By Bryan K. Wheelock, Principal
In Vehicle Intelligence and Safety LLC v. Mercedes-Benz USA, LLC, [2015-1411] (December 28, 2015), the Federal Circuit affirmed that claims 8, 9, and 11–18 of U.S. Patent No. 7,394,392 were invalid as drawn to patent-ineligible subject matter under 35 U.S.C. § 101. The claims were directed to a method to screen an equipment operator for impairment (and a corresponding system).
The Federal Circuit applied the two step Mayo test, determining whether the claims at issue are directed to a patent-ineligible concept, and if so, examining the elements of the claim, individually and as an order combination, to determine whether it contains an “inventive concept” sufficient to “transform” the claimed abstract idea into a patent eligible application. The Federal Circuit agreed that step 1 was met, the claims being drawn to the abstract idea of testing operators of any kind of moving equipment for any kind of physical or mental impairment. The Court noted:
None of the cl aims at issue are limited to a particular kind of impairment, explain how to perform either screening or testing for any impairment, specify how to program the “expert system” to perform any screening or testing, or explain the nature of control to be exercised on the vehicle in response to the test results.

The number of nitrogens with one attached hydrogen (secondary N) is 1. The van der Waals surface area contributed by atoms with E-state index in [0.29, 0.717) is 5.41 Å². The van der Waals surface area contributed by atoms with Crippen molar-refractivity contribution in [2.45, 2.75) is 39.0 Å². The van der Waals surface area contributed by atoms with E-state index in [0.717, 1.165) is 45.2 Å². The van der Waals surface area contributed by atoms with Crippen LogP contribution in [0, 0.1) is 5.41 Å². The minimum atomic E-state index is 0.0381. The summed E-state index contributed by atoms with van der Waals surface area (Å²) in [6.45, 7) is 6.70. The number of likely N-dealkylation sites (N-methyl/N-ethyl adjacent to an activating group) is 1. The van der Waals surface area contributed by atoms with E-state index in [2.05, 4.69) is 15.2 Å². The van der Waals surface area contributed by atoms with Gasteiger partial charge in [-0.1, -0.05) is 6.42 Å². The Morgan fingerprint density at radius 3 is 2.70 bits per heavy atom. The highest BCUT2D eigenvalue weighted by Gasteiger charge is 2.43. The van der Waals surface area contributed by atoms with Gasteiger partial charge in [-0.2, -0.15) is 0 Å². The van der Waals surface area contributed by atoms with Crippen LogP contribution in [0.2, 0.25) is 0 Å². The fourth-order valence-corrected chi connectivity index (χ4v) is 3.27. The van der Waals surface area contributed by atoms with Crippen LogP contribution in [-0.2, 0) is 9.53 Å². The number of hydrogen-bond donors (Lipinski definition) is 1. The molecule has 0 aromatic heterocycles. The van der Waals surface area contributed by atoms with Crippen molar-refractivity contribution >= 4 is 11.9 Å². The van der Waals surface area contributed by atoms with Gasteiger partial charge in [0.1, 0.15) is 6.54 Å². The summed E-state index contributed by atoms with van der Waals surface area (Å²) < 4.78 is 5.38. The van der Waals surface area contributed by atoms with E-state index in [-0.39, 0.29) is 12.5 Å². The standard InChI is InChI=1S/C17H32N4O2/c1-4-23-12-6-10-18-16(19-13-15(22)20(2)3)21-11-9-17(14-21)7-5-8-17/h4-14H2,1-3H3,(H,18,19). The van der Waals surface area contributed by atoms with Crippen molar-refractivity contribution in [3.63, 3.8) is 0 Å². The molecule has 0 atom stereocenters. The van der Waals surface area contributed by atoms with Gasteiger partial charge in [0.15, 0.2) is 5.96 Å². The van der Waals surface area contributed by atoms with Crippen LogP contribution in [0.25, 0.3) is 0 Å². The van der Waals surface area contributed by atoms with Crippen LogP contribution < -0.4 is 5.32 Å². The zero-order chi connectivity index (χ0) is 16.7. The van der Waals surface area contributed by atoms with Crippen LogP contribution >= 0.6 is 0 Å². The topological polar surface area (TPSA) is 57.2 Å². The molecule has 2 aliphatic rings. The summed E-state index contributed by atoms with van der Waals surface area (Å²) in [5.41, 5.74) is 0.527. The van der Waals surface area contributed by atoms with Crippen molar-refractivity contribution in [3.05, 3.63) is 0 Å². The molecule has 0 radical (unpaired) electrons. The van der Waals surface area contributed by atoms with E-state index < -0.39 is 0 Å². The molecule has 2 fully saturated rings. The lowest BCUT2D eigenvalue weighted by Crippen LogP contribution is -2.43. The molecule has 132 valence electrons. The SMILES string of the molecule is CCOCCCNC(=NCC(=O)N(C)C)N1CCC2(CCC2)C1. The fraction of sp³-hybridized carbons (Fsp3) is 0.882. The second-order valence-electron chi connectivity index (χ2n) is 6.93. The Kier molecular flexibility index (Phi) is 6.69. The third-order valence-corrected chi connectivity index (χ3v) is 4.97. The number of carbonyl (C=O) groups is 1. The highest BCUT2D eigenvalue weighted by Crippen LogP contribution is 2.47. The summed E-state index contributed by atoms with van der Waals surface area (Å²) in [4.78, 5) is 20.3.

The Federal Circuit rejected Vehicle Intelligence’s argument that it did not totally preempt the field, noting that “while assessing the preemptive effect of a claim helps to inform the Mayo/Alice two-step analysis, the mere existence of a non-preempted use of an abstract idea does not prove that a claim is drawn to patent-eligible subject matter.”
The Federal Circuit also agreed that the claims at issue fail the second step of the Mayo test, finding nothing in the claims sufficient to transform the abstract idea of testing operators of any kind of moving equipment for any kind of physical or mental impairment into a patent-eligible application of that idea. The Federal Circuit further rejected the fact that the method was tied to a particular apparatus, nothing that post-Mayo/Alice, this is no longer sufficient to render a claim patent-eligible.
Vehicle Intelligence attempted to identify inventive concepts, but the Federal Circuit found these to general. The claims merely state the abstract idea of testing an equipment operator for impairments using an unspecified “expert system” running on equipment that already exists in various vehicles, and found that was not enough.